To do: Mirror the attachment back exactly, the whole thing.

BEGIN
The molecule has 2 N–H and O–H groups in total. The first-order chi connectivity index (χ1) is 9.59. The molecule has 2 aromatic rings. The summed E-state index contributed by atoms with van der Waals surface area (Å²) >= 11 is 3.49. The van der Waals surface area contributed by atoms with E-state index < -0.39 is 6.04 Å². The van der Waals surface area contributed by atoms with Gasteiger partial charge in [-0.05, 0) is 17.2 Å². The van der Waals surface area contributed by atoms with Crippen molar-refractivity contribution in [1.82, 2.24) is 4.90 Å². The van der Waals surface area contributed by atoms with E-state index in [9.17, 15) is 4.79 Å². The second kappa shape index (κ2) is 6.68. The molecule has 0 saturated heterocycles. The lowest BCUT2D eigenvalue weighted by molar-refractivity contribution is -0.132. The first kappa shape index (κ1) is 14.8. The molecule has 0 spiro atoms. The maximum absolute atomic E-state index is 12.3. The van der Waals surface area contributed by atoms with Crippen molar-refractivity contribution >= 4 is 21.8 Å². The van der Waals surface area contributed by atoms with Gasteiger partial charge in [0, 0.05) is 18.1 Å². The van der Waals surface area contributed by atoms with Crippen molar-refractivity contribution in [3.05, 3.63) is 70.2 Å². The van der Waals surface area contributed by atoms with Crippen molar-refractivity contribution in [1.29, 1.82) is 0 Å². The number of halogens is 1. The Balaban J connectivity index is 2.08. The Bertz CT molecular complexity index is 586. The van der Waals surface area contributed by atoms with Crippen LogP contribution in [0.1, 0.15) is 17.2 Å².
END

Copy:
The molecule has 2 N–H and O–H groups in total. The first-order chi connectivity index (χ1) is 9.59. The molecule has 2 aromatic rings. The summed E-state index contributed by atoms with van der Waals surface area (Å²) >= 11 is 3.49. The van der Waals surface area contributed by atoms with E-state index < -0.39 is 6.04 Å². The van der Waals surface area contributed by atoms with Gasteiger partial charge in [-0.05, 0) is 17.2 Å². The van der Waals surface area contributed by atoms with Crippen molar-refractivity contribution in [1.82, 2.24) is 4.90 Å². The van der Waals surface area contributed by atoms with E-state index in [9.17, 15) is 4.79 Å². The second kappa shape index (κ2) is 6.68. The molecule has 0 saturated heterocycles. The lowest BCUT2D eigenvalue weighted by molar-refractivity contribution is -0.132. The first kappa shape index (κ1) is 14.8. The molecule has 0 spiro atoms. The maximum absolute atomic E-state index is 12.3. The van der Waals surface area contributed by atoms with Crippen molar-refractivity contribution >= 4 is 21.8 Å². The van der Waals surface area contributed by atoms with Gasteiger partial charge in [0, 0.05) is 18.1 Å². The van der Waals surface area contributed by atoms with Crippen molar-refractivity contribution in [3.05, 3.63) is 70.2 Å². The van der Waals surface area contributed by atoms with Crippen molar-refractivity contribution in [1.29, 1.82) is 0 Å². The number of halogens is 1. The Balaban J connectivity index is 2.08. The Bertz CT molecular complexity index is 586. The van der Waals surface area contributed by atoms with Crippen LogP contribution in [0.1, 0.15) is 17.2 Å².